of them. Warn them against the dan
gers that beset their legislative -path
way. Stiffen their spinal columns. Give
them words of encouragement. Make
them feel that you expect good things
of them and that you will give them
full credit for what they do. If vou
can't see your members, write to them.
It would bo an excellent idea for in
dependents to get together in mass
meetings and appoint legislative com
mittees to be in Lincoln at the opening
of the session. This can do no possible
harm and may do great good. Every
thing should be done to keep the mem
bers of the legislature in close touch
with the people at home.
FRANCE'S CABAL SYSTEM
The following very interetting de
scription of France's great canal sys
tem is going the rounds of the press:
Interior navagation has long held a
prominent place in the traffic of France,
and it is not surprising to learn that
the length of navigable waterways in
that country is 8,000 miles, of which
650 miles are returned as tidal, 2,100
miles navigable without works, 2 250
miles canalized rivers and 3,000 miles
canals. The ttate looks out for all but
7 per cent of this network, which is there
fore practically free from tolls. This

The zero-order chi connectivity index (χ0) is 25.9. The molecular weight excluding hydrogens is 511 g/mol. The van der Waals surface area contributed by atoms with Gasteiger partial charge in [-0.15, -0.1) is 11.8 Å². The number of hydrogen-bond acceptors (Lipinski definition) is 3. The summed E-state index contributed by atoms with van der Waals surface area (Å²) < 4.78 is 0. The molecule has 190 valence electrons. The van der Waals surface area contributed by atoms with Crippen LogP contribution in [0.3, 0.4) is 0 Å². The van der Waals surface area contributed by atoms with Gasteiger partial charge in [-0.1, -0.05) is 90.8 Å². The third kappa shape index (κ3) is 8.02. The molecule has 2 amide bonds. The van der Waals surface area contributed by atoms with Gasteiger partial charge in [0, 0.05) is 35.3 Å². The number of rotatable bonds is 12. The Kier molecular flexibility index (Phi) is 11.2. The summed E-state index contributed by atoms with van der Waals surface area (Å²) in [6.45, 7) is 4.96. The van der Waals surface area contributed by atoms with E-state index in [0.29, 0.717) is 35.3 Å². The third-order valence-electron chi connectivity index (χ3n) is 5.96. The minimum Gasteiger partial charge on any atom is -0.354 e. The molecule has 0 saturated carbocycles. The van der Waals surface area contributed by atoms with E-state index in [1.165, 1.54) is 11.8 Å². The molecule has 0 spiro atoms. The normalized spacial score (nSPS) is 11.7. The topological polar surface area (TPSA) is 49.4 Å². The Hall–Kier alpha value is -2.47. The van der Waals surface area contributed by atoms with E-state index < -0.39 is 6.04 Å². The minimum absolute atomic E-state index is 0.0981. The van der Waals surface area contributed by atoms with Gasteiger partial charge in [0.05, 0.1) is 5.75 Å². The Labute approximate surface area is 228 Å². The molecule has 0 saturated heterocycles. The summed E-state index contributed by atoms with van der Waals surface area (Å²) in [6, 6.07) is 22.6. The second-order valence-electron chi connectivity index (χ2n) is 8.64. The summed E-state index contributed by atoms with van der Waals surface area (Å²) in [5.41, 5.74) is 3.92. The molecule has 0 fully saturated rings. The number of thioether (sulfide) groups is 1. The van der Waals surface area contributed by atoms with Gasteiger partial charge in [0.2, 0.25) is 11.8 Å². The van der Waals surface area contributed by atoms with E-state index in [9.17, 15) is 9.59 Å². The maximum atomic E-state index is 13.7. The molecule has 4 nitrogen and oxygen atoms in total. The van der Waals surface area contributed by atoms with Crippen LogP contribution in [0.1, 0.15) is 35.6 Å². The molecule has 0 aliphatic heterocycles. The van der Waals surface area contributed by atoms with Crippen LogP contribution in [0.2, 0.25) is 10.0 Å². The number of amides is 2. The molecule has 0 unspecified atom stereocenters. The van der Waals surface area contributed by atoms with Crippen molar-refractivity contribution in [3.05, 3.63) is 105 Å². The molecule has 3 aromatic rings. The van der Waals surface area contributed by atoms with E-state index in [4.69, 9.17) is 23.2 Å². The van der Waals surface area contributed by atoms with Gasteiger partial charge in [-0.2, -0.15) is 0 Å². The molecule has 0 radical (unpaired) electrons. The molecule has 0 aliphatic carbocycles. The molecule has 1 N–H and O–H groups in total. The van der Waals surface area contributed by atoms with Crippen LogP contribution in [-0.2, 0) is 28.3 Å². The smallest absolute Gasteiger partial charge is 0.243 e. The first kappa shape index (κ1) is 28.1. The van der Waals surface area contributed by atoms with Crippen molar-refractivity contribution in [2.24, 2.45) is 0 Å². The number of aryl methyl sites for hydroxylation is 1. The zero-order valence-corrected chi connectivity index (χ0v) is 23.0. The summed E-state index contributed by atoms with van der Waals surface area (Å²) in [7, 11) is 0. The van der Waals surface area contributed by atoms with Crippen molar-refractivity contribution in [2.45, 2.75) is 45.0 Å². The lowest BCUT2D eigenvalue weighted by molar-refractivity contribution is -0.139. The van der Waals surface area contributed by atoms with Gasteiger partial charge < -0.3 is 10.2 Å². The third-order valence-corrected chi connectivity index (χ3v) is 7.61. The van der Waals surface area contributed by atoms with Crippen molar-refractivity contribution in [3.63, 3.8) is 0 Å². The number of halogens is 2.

system of inland navigation has cost
about $300,000,000 for construction and
purchase and 825,000,000 for conces
sions. The annual cost of maintainance
is about $2,600,000, or $325 a mile,
which covers all expenditures whatso
ever. The number of vessels employed
on the waterways is between 15,000 and
16,000; about 26 per cent have a capacity
of 300 tons or more, while more than
half have a capacity exceeding 1,000
tons. Moreover, about 2,000 foreign
boats use French canals each year.
The motive power is now almost en
tirely furnished by draft animals,
although a few steam tugs are used on
Ota and some other
I. D. CHAMBERLAIN.
1. u. Chamberlain, that grand old
war horse in the reform cause, who has
so many sincere friends and admirers
in Nebraska, has sold out the Head
light, and removed to Pueblo, Colora
do, where he takes editorial charge of
the Coming Crisis. We are glad for